The secret of soy sauce, dashi, sake, and miso
The seasonings for traditional Japanese food are usually quite simple: soy sauce with a bit of grated ginger, or soup with miso paste and a bit of wakame in it. In recipes, the ingredient list tends to only be a few lines long and the directions can be pared down to just a few statements.
- Sashimi: a plate of sliced raw fish served with soy sauce and wasabi.
- Hiyayakko: a dish of chilled tofu served with hijiki, chopped green onion, and some soy sauce.
- Miso soup: a bowl of miso paste, wakame, and some cubed tofu.
It became increasingly apparent to me that Japanese cuisine is about skillfully using a few key ingredients for savoriness: soy sauce, dashi, sake, and miso (mirin is sake with sugar, mentsuyu is soy sauce with dashi). Almost every recipe uses at least one of them, if not several of them in combination.
Why is that? Turns out they’re standard ingredients for a reason: All of these seasonings go through some sort of fermentation process that makes them very rich in umami.
Umami makes simple dishes taste complex
Umami is described as “savoriness,” one of the five basic tastes in food. In science, this savory flavor is referred to as the taste of glutamate. The term umami (旨味) is composed of the two characters 「旨」, which means delicious, and 「味」, which means taste. It was first proposed in 1908 by Japanese chemist Kikunae Ikeda, but its existence was not widely accepted by the scientific community until 1985.
But despite that, umami has been applied in cooking for centuries: Fermented fish sauces were common in ancient Roman cooking, and fermented barley sauces were popular in medieval Byzantine and Arab cuisine — both condiments that are rich in glutamate, the source of umami.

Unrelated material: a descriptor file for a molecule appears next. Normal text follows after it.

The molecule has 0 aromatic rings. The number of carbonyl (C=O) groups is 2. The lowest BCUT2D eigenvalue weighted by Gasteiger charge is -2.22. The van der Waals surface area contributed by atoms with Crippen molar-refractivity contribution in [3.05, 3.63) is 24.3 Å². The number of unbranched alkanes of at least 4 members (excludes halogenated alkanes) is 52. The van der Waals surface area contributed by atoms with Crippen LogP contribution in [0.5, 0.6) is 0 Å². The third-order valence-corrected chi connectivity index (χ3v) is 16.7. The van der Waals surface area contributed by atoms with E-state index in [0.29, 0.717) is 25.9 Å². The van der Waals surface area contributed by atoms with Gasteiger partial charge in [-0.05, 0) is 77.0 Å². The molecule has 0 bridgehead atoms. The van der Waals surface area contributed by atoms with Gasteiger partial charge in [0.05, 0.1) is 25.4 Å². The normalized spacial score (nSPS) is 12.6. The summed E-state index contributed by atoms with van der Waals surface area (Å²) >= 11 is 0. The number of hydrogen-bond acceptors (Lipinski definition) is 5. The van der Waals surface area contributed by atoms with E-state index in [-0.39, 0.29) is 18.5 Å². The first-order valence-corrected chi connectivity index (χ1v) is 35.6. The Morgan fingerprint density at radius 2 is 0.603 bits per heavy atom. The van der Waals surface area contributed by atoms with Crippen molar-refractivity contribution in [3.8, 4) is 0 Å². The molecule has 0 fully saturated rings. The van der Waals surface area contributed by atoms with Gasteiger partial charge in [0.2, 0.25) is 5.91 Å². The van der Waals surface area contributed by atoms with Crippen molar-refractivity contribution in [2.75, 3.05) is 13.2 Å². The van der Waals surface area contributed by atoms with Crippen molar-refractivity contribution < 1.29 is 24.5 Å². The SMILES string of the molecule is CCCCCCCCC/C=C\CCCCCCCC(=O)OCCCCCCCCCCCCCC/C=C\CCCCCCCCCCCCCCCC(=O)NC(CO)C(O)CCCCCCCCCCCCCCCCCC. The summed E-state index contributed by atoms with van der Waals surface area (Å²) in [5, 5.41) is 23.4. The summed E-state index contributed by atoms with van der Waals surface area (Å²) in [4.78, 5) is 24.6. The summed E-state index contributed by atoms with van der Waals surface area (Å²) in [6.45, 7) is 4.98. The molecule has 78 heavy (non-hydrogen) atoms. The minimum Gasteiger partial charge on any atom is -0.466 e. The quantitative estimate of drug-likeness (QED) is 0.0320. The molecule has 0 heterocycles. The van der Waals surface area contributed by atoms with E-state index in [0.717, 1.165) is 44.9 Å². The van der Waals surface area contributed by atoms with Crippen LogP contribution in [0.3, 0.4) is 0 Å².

Traveling from Europe all the way across Asia, fermented ingredients eventually made their way to Japan and inspired soy sauce, dashi, sake, and miso — classic Japanese seasonings that are rich in umami flavors.
- Soy sauce is derived by fermenting wheat and soybeans together, a process that allows the umami flavors to deepen with the salty brine.
- Dashi is a very thin and clear broth of katsuobushi and kombu kelp. Katsuobushi is bonito that is fermented with bacteria and then dried and later shaved down into flakes. The kombu kelp, while not fermented, is a sea vegetable that is naturally very rich in umami and compliments the dashi well.
- Sake is a Japanese alcoholic beverage made by fermenting rice. It has been polished to remove the bran, which is why it appears clear like water. There are several kinds of sake, usually ranging from 11–18% alcohol content, and can be either mild and fruity or very rich and crisp.
- Miso paste is made through the crushing and fermentation of soybeans, for anywhere from a few days to three years. There are several types of it, but they generally are categorized as red, white, and mix miso.
Tasty vegetable dishes made easy
By simply adding ingredients that are rich in umami like soy sauce or sake, we can avoid having to rely on heavy seasoning to enhance savoriness. A dash of soy sauce or a spoonful of miso paste — something rich in umami can make all the difference in the flavor of our foods.